Greatness does an artist no favors, at least not in two areas that count the most: the quality of the work they do while they are alive and their connection to audiences after they are gone. Once August Wilson acquired the mantle of Great American Playwright, some time around the occasion of his 1987 Pulitzer and Tony awards for his drama “Fences,” he wore it proudly, occasionally self-consciously, but always with extraordinary grace. Most importantly, he did not let it stand in his way. Unlike others who have batted in that league—Arthur Miller, Tennessee Williams, Lorraine Hansberry, Tony Kushner—Wilson managed to keep his eyes resolutely focused on the stage, producing one of the strongest streaks of any American artist in any form. If his plays did begin to strain with significance by the end, it was less because the acclaim had gone to his head than because of more mundane creative kinks: repetition, fatigue, a few creative blind alleys.
Since he died in 2005, his stature has only increased, with his name regularly appearing on annual lists of the nation’s most-produced playwrights, and his astounding legacy—a 10-play cycle about African-American life in each decade of the 20th century—is justly cited as a kind of literary and theatrical monument. He is now taught in schools and embraced as a kind of American Shakespeare, with all the good and bad that implies: honor and reverence, but also ubiquity and sanctity. In short, he has joined the required-reading list of Great Writers You’re Supposed to Love. But is he in danger of embodying that pantheon’s flip side: Great Writers No One Will Admit They Don’t Enjoy?
Imagine Tennessee Williams punching up the dialogue of an earnest Arthur Miller father/son drama, and you get some idea of the embarrassment of riches here.
Two new productions of his work—a film version of “Fences” and a Broadway production of “Jitney”—handily make the case for his continued vitality, even as they flag some signs for concern. “Fences,” directed by and starring Denzel Washington, turns this great tragedy of thwarted manhood into a sumptuous, brooding prestige drama, with mostly salutary results. It is both stunning to see and hear Wilson’s mid-century Pittsburgh realized on the big screen for the first time, and somewhat disconcerting to notice how much the intimacy and granularity of film forefronts the seams in Wilson’s writing: both his lyrical language and the reiterative bagginess of his dramaturgy. Imagine Tennessee Williams punching up the dialogue of an earnest Arthur Miller father/son drama, and you get some idea of the embarrassment of riches here.
Washington and Viola Davis reprise their roles from 2010’s solid Broadway revival as Troy and Rose, a mid-1950s couple living a version of the American Dream in a cozy middle-class home. Soon, of course, the cracks in the foundation are exposed: Troy is an ex-baseball player and reformed convict, embittered that he has been reduced to a job on a garbage truck and prone to seek relief in boozy tall tales and a little extramarital carousing. Rose is a domestic rock whose exchange of autonomy for stability will exact a terrible price, and their teenaged son Cory (Jovan Adepo) is caught between them, in a classic, even Oedipal struggle of parental expectations, with a racial overlay. Troy sees no future in Cory’s football efforts, not just for the usual get-a-real-job reasons, but also because his own baseball ambitions were sidelined as the Negro Leagues fell victim to major-league integration.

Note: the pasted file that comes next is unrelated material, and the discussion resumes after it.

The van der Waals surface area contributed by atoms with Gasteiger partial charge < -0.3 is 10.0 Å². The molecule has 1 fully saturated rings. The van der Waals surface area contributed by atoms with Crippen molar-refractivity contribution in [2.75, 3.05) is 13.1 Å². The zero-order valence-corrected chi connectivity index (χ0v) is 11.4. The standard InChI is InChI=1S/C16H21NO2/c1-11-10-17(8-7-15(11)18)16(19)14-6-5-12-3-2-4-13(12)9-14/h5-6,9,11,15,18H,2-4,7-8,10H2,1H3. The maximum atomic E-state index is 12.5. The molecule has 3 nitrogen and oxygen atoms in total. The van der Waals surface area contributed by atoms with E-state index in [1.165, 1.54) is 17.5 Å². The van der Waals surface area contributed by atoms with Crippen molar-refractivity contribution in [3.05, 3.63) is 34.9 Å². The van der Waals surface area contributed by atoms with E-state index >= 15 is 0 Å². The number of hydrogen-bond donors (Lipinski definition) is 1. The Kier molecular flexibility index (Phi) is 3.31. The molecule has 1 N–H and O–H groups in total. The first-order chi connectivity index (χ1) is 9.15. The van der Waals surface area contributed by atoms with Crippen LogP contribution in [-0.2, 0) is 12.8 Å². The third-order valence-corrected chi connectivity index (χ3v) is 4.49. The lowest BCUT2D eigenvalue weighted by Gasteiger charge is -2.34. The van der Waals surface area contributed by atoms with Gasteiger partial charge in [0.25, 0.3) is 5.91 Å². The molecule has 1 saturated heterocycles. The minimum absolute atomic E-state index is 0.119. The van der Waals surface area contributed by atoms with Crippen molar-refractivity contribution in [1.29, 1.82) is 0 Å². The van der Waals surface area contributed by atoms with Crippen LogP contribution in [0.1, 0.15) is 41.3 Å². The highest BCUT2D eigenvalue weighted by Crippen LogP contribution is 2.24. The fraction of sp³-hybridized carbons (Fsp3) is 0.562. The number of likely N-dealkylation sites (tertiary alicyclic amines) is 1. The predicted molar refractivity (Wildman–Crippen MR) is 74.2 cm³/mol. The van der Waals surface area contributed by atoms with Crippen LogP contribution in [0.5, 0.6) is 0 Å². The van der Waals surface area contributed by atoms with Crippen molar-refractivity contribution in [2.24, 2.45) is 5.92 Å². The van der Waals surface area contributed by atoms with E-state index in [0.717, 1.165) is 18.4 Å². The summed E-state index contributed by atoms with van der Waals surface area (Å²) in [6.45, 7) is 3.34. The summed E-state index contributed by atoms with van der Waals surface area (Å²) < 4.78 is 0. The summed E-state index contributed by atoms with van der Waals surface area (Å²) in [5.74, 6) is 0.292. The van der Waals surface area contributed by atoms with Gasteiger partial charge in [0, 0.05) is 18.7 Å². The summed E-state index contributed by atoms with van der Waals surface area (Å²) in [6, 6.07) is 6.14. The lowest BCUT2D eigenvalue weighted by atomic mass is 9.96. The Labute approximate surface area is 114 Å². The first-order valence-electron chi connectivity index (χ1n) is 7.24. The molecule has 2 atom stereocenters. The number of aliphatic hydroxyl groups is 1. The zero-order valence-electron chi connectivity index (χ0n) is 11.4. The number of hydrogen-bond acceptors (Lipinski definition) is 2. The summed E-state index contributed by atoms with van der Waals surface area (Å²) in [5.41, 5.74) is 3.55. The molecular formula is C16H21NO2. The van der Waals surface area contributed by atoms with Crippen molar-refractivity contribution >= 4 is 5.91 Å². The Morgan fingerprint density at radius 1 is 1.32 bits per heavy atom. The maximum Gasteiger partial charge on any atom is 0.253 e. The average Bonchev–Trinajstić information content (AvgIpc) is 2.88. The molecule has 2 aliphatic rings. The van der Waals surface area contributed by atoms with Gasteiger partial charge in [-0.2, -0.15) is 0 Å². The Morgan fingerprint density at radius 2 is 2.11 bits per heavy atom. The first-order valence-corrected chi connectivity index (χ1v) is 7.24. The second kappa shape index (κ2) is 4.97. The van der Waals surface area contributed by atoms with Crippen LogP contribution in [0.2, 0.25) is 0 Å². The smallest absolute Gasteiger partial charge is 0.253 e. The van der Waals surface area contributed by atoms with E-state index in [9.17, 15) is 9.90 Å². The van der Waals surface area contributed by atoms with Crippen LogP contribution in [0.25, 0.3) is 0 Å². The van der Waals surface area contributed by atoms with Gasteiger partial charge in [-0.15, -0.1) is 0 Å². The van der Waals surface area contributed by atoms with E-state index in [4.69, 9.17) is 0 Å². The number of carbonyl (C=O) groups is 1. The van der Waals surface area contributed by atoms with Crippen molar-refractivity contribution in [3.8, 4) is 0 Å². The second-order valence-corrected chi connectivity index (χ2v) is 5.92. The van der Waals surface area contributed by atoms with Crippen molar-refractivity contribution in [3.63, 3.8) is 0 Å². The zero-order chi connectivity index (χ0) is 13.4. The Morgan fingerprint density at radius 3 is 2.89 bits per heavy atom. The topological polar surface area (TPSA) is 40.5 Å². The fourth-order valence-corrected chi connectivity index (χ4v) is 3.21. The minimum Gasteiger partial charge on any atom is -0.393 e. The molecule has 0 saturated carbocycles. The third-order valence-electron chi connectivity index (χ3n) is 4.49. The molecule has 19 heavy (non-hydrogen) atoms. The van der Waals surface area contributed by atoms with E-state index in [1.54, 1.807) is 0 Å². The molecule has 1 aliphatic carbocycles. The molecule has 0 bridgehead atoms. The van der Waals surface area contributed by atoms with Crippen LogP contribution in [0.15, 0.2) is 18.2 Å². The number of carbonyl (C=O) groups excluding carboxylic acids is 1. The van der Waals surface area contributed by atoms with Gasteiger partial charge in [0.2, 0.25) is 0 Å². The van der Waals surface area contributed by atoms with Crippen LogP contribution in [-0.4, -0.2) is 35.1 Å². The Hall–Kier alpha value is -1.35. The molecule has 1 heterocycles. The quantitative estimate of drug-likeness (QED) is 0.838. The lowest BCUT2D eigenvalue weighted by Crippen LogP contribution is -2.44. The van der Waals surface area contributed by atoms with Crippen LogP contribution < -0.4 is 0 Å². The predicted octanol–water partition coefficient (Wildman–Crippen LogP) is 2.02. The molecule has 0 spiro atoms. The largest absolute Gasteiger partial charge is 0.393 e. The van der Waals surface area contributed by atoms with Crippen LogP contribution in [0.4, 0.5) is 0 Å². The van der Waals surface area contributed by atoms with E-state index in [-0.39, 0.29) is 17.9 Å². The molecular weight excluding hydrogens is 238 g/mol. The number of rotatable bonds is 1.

The father/son conflict bears this larger cultural baggage remarkably well. In one of the play’s signature exchanges, Cory pleads with his father, “How come you ain’t never liked me?” In the testy dialogue that follows, Troy makes a searing case for debt and duty over love: A father is obliged to provide for his son as sure as his boss is obliged to pay him for his work; affection doesn’t enter into it. Troy concludes with a startlingly clear-eyed takeaway, as salient to the collective fight for justice as to the individual business of getting by: “Don’t you try and go through life worrying about if somebody like you or not. You best be making sure they doing right by you.”
The new Broadway staging of “Jitney” does right by Wilson, showcasing his polyphonic voice with supreme, seemingly improvisatory confidence, in a production directed by Ruben Santiago-Hudson at Manhattan Theatre Club. Set in a dilapidated car-service office in late-1970s Pittsburgh, “Jitney” is not Wilson’s finest dramatic construction, and it must be said that this production has some casting hiccups. But it rightly finds its heartbeat in its discursive scenes of jitney drivers shooting the breeze between calls. It’s not all mere breeze: There is some hard-knock talk, as well as Wilson’s signature flights of lyricism, amid the diversions. The standout work, as is often the case in his plays, comes from supporting players like Keith Randolph Smith, who plays Doub, a wary observer with a Troy-like self-reliance gospel and a harrowing Korean War story.
Similarly, the secret weapons of “Fences” are the supporting performances of Stephen McKinley Henderson, as Troy’s loyal friend Bono; Russell Hornsby as Lyons, Troy’s musician son from a previous marriage; and Mykelti Williamson as Gabe, Troy’s brother, mentally impaired by a war injury. Even more so than onstage, the reactions and interactions of these secondary characters register with the force of deep listening and feeling, as film close-ups can uniquely do. It is a tribute to the fullness of Wilson’s imagined world that “Fences” achieves some of its most memorable moments between and around the dialogue, or without it entirely. That may be as sure a sign as any that this great playwright is here to stay. As Troy taunts Death on more than one occasion: “I ain’t going easy.”